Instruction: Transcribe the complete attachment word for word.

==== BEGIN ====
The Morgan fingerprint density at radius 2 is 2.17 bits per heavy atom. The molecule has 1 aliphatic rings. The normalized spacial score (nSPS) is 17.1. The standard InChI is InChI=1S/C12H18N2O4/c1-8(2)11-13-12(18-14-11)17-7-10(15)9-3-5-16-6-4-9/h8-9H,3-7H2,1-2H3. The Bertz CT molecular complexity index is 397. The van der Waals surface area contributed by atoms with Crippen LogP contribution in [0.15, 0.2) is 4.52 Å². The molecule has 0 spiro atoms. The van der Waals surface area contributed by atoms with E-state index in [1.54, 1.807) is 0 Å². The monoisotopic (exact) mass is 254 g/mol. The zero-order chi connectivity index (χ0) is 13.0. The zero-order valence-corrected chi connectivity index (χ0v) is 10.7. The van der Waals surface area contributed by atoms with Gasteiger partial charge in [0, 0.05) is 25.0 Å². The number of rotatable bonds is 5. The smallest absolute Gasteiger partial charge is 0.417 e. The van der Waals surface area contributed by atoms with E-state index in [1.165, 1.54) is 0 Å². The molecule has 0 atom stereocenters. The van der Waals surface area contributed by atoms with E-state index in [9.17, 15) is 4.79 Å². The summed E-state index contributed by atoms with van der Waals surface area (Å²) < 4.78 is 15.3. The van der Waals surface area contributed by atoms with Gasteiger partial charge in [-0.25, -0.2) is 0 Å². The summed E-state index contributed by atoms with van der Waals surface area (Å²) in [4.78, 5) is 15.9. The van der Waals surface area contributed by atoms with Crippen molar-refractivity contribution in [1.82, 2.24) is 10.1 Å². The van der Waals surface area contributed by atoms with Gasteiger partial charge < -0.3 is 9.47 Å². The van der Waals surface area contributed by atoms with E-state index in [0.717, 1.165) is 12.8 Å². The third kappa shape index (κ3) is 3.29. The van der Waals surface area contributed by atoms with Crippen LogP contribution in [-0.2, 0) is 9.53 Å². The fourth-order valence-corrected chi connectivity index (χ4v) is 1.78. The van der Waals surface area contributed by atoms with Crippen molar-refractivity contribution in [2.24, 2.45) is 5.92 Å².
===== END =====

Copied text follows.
The Morgan fingerprint density at radius 2 is 2.17 bits per heavy atom. The molecule has 1 aliphatic rings. The normalized spacial score (nSPS) is 17.1. The standard InChI is InChI=1S/C12H18N2O4/c1-8(2)11-13-12(18-14-11)17-7-10(15)9-3-5-16-6-4-9/h8-9H,3-7H2,1-2H3. The Bertz CT molecular complexity index is 397. The van der Waals surface area contributed by atoms with Crippen LogP contribution in [0.15, 0.2) is 4.52 Å². The molecule has 0 spiro atoms. The van der Waals surface area contributed by atoms with E-state index in [1.54, 1.807) is 0 Å². The monoisotopic (exact) mass is 254 g/mol. The zero-order chi connectivity index (χ0) is 13.0. The zero-order valence-corrected chi connectivity index (χ0v) is 10.7. The van der Waals surface area contributed by atoms with Gasteiger partial charge in [0, 0.05) is 25.0 Å². The number of rotatable bonds is 5. The smallest absolute Gasteiger partial charge is 0.417 e. The van der Waals surface area contributed by atoms with E-state index in [1.165, 1.54) is 0 Å². The molecule has 0 atom stereocenters. The van der Waals surface area contributed by atoms with E-state index in [9.17, 15) is 4.79 Å². The summed E-state index contributed by atoms with van der Waals surface area (Å²) < 4.78 is 15.3. The van der Waals surface area contributed by atoms with Gasteiger partial charge in [-0.25, -0.2) is 0 Å². The summed E-state index contributed by atoms with van der Waals surface area (Å²) in [4.78, 5) is 15.9. The van der Waals surface area contributed by atoms with Crippen molar-refractivity contribution in [1.82, 2.24) is 10.1 Å². The van der Waals surface area contributed by atoms with Gasteiger partial charge < -0.3 is 9.47 Å². The van der Waals surface area contributed by atoms with E-state index in [0.717, 1.165) is 12.8 Å². The third kappa shape index (κ3) is 3.29. The van der Waals surface area contributed by atoms with Crippen LogP contribution in [-0.2, 0) is 9.53 Å². The fourth-order valence-corrected chi connectivity index (χ4v) is 1.78. The van der Waals surface area contributed by atoms with Crippen molar-refractivity contribution in [2.24, 2.45) is 5.92 Å².